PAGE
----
• “Risk may have positive as well as negative outcomes. For many children, some exposure to some risk is necessary to build resilience. We cannot wrap our children in cotton wool and protect them from the world forever, and we must allow our teenagers to explore their sexuality away from our often-disapproving gaze. But for some children, the same exposure may be harmful – depending on lots of factors, and this contingency – where much depends on the child, the online content, and the circumstances – cannot be avoided.” from NetFamilyNews "Thoughts on the UK's debate about online porn."

Always level headed, Anne Collier's post on online pornography is worth a read. That children's exposure to pornography is harmful has so long been a given, most of us have simply stopped thinking about it. And coming to a permanent conclusion is always dangerous.

Again, CIPA reads: "The protection measures must block or filter Internet access to pictures that are: (a) obscene, (b) child pornography, or (c) harmful to minors." Make no mistake, one of the filtering categories our school has selected to block is "sexual acts." And I am glad this barrier is in place. I would want my grandson's school to take the same precautions.

However, I was struck by Livingston's comment "For many children, some exposure to some risk is necessary to build resilience." I would put accidental or brief exposure to pornography in the category of a "safe mistake." In my own adolescence, accessing the hidden stash of Playboy magazines or reading Miller's steamy novels seem in retrospect a normal part of one's informal education. Did Hef or Henry teach us curious kids great values and respect for women? Of course not. But I really wonder if any of us were permanently damaged either? 

I'm not advocating that kids have access to adult sexual materials here, just that if it happens, it may wind up being a teachable moment, not the end of civilization.

Were I to define what makes a site "harmful to minors," i would say that it displays information that is both important and wrong. Bad health advice, misleading science, biased reporting, and, yes, unrealistic sexual views that go unchallenged and unquestioned are what are really harmful to minors - and to the rest of us as well.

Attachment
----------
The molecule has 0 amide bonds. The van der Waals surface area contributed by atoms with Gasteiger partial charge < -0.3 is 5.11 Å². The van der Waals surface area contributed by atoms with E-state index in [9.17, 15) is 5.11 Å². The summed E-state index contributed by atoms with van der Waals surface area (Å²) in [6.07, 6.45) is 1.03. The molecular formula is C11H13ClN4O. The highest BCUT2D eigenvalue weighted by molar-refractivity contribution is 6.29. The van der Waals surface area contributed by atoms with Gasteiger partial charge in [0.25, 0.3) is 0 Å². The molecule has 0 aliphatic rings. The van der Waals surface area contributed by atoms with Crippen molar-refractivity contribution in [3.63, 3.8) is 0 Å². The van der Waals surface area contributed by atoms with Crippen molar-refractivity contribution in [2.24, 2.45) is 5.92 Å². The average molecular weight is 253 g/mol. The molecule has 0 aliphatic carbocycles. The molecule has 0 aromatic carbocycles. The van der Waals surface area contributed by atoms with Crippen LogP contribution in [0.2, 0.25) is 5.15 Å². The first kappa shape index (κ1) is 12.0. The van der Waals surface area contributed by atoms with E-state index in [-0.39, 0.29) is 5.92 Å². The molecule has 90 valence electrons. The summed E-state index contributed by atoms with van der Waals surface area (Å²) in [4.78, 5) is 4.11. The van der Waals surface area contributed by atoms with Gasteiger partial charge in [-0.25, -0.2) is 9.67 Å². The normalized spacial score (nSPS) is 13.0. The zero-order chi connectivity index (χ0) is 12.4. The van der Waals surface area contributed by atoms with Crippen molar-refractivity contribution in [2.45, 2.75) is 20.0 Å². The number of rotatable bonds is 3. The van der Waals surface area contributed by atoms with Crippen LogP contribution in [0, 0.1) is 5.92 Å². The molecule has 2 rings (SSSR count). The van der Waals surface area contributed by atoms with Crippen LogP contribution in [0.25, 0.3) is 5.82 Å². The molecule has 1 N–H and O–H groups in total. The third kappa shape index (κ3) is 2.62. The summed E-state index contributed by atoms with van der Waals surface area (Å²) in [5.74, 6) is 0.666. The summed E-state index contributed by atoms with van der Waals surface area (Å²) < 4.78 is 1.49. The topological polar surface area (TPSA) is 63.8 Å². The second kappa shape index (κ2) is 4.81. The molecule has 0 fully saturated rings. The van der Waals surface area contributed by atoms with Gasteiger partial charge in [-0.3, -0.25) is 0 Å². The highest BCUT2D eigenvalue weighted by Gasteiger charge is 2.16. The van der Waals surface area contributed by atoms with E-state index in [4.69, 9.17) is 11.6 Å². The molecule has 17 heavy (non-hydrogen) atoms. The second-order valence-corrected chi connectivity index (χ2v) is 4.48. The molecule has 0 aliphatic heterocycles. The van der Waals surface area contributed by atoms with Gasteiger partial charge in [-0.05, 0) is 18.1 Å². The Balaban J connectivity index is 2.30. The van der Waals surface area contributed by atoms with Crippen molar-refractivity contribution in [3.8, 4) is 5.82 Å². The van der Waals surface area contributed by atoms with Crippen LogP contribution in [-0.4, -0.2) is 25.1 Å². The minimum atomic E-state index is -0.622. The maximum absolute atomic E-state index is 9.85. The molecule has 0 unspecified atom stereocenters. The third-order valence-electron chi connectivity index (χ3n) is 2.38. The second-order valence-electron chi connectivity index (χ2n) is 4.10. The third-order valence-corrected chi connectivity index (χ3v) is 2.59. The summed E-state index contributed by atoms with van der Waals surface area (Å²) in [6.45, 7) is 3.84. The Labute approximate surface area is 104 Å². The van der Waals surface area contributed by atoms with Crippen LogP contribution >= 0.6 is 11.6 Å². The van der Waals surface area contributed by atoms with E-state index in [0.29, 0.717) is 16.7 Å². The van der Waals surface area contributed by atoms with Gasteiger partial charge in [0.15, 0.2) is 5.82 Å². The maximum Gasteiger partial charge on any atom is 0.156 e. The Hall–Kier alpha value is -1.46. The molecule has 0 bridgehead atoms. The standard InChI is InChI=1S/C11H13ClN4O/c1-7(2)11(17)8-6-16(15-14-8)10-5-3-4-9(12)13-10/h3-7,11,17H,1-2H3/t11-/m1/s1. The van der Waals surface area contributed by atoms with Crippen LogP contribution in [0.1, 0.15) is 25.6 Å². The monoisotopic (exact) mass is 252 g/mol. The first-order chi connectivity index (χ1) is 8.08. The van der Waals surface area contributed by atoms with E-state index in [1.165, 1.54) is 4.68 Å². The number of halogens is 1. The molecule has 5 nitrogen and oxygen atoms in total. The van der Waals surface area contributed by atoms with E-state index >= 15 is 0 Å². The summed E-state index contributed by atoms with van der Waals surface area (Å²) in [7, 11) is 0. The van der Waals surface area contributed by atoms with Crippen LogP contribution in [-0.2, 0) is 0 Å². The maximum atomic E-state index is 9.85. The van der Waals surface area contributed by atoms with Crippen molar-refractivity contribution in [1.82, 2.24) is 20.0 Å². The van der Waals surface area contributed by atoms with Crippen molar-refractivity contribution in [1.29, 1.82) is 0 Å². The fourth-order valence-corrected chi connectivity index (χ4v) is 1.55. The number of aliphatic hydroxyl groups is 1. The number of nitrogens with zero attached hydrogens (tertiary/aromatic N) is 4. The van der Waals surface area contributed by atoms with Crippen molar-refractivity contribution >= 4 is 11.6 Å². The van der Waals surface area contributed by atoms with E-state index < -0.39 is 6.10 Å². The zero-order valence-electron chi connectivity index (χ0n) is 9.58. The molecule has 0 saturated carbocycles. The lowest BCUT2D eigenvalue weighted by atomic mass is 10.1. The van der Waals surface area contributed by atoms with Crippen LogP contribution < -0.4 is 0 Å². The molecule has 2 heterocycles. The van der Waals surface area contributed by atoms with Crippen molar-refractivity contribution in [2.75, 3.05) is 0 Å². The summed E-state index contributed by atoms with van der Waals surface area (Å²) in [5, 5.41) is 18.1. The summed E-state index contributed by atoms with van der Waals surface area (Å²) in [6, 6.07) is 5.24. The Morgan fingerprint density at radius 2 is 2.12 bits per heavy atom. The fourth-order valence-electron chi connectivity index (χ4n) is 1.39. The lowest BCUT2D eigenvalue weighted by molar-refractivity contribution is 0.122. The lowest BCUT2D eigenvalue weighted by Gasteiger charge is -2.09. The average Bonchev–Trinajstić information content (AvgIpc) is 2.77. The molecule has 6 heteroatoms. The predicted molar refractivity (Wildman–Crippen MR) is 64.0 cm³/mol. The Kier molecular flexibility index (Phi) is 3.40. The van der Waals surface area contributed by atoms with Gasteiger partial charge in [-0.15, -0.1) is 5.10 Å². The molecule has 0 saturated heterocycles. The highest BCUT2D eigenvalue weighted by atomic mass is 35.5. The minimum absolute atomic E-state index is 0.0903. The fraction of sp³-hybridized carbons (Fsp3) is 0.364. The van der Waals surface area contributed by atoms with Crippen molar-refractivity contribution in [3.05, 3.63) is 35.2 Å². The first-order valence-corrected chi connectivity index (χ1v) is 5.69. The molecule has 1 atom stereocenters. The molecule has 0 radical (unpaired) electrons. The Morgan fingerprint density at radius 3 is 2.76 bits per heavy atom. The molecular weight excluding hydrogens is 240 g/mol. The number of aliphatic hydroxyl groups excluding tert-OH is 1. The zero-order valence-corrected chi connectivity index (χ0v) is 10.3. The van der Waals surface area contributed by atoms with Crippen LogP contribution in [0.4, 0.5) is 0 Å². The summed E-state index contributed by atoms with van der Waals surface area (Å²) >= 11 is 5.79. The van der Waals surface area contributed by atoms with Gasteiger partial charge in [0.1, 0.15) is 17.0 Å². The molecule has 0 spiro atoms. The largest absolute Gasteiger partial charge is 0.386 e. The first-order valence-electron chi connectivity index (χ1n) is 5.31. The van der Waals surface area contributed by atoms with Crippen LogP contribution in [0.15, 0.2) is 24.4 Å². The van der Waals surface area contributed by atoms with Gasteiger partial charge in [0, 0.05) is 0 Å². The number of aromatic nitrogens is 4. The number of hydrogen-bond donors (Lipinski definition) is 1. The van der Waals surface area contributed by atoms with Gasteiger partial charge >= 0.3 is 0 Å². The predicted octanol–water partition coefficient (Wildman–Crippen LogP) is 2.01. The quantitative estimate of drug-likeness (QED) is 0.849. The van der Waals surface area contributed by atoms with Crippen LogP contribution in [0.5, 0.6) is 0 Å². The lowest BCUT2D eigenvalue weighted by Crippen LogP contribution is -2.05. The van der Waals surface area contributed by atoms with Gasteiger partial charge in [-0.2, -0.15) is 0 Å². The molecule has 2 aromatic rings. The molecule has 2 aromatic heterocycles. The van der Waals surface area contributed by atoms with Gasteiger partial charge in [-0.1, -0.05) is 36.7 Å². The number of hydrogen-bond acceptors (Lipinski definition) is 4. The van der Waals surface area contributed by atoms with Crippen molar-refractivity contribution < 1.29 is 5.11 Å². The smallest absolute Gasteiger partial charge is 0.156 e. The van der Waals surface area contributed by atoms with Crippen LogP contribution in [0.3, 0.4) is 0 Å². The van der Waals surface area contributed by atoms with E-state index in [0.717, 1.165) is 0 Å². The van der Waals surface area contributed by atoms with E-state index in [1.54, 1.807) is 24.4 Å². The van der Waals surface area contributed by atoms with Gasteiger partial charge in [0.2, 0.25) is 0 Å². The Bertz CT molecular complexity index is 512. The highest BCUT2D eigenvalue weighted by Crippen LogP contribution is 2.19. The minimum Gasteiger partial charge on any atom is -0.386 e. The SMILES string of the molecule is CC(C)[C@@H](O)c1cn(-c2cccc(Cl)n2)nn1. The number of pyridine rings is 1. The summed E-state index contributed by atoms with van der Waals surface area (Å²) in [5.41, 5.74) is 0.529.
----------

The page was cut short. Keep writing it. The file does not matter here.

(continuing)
Image source

Original post May 18, 2012


BFTP: Dangerous things school teaches

From Nine Dangerous Things You Were Taught in School (Forbes) by Jessica Hagey

  1. The people in charge have all the answers
  2. Learning ends when you leave the classroom
  3. The best and brightest follow the rules
  4. What the books say is always true
  5. There is a very clear, single path to success
  6. Behaving yourself is as important as getting good marks
  7. Standardized tests measure your value
  8. Days off are always more fun than sitting in the classroom

Hmmmm. I'd agree with all of these based on my experiences. Go Jessica!

But I'd also add a few...

  1. There is one right answer to every question. At least to every important question. In fact those who can come up with the most right answers will do well in this economy. 
  2. The purpose of your education is make sure you can get a good job. The real value of education is to help make sense of the world, to open your eyes to new points of view, and to help you hone skills that will allow you accomplish tasks you feel are personally important.
  3. The more money you make, the happier you will be. Once you make enough money for the basices, making a difference, not making money, will make you happy.
  4. Heredity is fate. There will always be "the first person in the family to ____________" scenarios. Not enough, but enough to know it's possible. And your school experience does not have to be the same as that of your big brother or sister.
  5. Popularity = success. Listen to Springsteen's "Glory Days". At least three times.
  6. You have to be smart at everything. Good at math and science, but poor at English and social studies. Don't sweat it. Really smart people tend to be smart in the intersection of two fields, say technology and health. Focus on your passions.
  7. Classwork is more valuable than extracurricular activities or a parttime job. There is still too much learning for the sake of doing better at the next high level of education. You'll learn life's best lessons on the basketball court or your first paying job.
  8. You should like every teacher you have. This is impossible. You should learn how to work with every teacher, however, since one day you'll need to learn to work lots of people.
  9. Objectivity trumps passion. It's the Captain Kirks, not the Mr. Spocks, that discover new worlds.


What dangerous things were you taught in school?

Original post May 16, 2012